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How Much Do Your Lifestyle Choices Affect Climate Change? The Undue Burden Placed on Consumers 

The opinions expressed in this article are the writer’s own and do not reflect the views of Her Campus.
This article is written by a student writer from the Her Campus at U Mass Amherst chapter.

The media tends to place a lot of the blame for climate change on ordinary citizens. Specifically, that we should buy electric cars, buy clean products, go vegan, and the sort. However, for the most part, we could do everything that we are told to do, and it would have little effect on climate change at all. Much of this blame is put on the everyday citizen when it really requires companies and governments to take action. It is easier to blame regular people and tell them to change their habits than for companies to actually try to help the world instead of just making a profit.  The reality is that trying to be as green as possible is so much more expensive for a regular citizen than any company that could actually make a difference, yet the citizens are the ones who are told to make changes.  

What really causes climate change? This is one area in which most people are misinformed. Climate change is caused by the release of heat-trapping gases which eventually raise the temperatures on our planet. The gases are released through the burning of coal and the production of oil and gas-all things that we largely rely on. Many factories release tremendous emissions on top of mishandling toxic waste and other chemicals that negatively affect our environment. They are responsible for nearly two-thirds of emissions causing climate change. This is not an issue without a solution. The technology exists to have green manufacturing. Said technology is simply not employed as creating the infrastructure for this would be very costly, thus cutting profit margins for corporations.  

There are a number of things we consumers can do to prevent climate change. When done collectively, we may encourage businesses to make choices that actually curb the effects of climate change. One way is to shop at small or medium-sized businesses that value clean production. By doing so, you remove your consumerism from the larger corporations that are not making environmentally friendly choices. This done on your own does not do much, but if enough people boycotted these businesses, then collective action could create enough pressure to demand a change in business practices.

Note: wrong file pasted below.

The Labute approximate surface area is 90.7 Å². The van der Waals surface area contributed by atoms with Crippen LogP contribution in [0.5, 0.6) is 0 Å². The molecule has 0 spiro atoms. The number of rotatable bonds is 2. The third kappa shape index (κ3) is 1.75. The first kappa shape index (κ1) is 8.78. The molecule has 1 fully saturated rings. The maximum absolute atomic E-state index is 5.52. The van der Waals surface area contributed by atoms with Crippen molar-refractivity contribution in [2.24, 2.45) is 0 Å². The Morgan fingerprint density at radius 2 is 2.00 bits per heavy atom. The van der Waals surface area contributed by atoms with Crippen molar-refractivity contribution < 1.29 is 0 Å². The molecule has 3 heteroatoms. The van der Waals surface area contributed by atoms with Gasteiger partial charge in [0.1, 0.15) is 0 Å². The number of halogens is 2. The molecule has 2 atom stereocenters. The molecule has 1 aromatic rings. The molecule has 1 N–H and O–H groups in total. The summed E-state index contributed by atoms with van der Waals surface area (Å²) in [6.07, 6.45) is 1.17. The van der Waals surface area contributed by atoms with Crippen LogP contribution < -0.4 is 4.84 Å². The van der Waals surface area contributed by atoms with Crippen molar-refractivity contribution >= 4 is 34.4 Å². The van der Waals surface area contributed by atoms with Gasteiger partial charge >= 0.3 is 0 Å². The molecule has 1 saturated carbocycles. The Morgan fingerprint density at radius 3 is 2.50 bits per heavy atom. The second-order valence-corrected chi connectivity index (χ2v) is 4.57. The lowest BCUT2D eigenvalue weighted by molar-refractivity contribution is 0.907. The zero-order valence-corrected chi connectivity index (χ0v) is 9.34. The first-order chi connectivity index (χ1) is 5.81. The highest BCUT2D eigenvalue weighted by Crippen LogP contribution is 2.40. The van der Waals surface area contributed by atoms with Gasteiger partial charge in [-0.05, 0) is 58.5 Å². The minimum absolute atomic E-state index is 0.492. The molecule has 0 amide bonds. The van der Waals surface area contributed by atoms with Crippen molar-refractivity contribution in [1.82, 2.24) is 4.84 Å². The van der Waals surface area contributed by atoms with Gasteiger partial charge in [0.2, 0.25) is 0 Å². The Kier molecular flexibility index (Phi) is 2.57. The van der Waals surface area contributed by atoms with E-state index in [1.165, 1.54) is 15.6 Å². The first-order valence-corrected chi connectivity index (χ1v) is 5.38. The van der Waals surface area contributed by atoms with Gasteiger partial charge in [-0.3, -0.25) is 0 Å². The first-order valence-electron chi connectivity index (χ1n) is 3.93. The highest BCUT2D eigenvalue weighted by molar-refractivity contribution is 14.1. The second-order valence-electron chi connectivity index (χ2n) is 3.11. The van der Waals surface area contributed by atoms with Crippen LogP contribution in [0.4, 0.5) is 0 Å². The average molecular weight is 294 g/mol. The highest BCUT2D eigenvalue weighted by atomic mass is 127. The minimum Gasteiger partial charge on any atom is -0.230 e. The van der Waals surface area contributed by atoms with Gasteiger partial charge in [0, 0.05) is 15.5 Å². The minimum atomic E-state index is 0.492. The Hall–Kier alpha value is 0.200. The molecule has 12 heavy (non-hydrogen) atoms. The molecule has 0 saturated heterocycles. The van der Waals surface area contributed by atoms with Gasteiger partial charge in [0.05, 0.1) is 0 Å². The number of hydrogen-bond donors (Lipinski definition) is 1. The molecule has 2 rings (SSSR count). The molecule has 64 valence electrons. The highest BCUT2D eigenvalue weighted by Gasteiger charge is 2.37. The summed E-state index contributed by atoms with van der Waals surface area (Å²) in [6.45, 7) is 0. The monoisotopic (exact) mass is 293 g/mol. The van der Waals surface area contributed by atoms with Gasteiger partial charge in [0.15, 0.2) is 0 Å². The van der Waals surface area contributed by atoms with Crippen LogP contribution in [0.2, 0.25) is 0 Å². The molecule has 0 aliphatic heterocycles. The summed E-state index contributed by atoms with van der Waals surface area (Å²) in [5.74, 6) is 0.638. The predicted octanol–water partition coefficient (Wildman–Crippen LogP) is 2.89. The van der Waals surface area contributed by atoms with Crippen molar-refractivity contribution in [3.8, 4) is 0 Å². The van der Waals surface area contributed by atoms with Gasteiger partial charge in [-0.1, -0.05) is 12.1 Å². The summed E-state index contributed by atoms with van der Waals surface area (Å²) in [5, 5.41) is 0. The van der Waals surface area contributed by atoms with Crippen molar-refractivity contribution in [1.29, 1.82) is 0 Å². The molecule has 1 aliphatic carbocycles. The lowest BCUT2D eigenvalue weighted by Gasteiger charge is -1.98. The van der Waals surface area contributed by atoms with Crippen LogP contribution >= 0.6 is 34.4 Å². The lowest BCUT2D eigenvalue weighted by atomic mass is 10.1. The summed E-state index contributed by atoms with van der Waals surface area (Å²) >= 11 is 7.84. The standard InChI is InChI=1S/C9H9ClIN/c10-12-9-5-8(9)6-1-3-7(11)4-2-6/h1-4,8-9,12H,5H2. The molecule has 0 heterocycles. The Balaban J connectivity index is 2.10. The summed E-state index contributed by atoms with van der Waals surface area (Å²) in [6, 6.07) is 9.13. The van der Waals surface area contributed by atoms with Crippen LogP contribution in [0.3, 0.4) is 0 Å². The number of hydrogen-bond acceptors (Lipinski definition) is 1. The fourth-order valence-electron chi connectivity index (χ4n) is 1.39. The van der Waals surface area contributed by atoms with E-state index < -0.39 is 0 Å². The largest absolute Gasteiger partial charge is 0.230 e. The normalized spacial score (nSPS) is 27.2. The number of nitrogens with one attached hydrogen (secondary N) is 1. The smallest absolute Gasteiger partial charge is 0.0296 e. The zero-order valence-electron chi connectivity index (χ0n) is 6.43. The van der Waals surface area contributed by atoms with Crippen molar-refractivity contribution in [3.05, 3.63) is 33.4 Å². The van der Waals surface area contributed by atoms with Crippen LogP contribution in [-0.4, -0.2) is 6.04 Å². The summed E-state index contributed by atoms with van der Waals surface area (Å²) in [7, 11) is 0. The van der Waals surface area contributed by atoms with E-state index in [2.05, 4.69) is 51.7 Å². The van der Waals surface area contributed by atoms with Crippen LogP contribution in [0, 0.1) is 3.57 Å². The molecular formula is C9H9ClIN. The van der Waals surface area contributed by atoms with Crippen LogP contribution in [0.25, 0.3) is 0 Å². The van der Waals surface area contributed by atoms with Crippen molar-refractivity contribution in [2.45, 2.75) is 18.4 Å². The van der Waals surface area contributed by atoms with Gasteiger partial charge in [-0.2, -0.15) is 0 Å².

The point here is that on your own, you will not be able to completely curb climate change. Either the government needs to demand that coal burning and other emissions need to be eliminated by industries through the passing of legislation, or companies need to make these decisions on their own. It is entirely unfair that conscious consumers are continually directed towards often much more expensive alternatives that will have a very minimal effect in the long run. In my opinion, the conversation needs to completely shift away from them and to that funding production. 

Having attended a number of climate change protests, I know firsthand the passion and desire to create change that our generation has and I could not be more proud. I will never forget the indescribable feeling of walking through the streets of New York City surrounded by so many people from all walks of life during a Friday’s For Futures protest. The saddest reality for me, however, is that I feel protesting does not really accomplish anything in the long run. It gives me hope that we all know there is a serious problem, however, the power is not in our hands.

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Kethry Milne

U Mass Amherst '24

Rising senior, political science major, coffee enthusiast, run lover and haircare extraordinaire.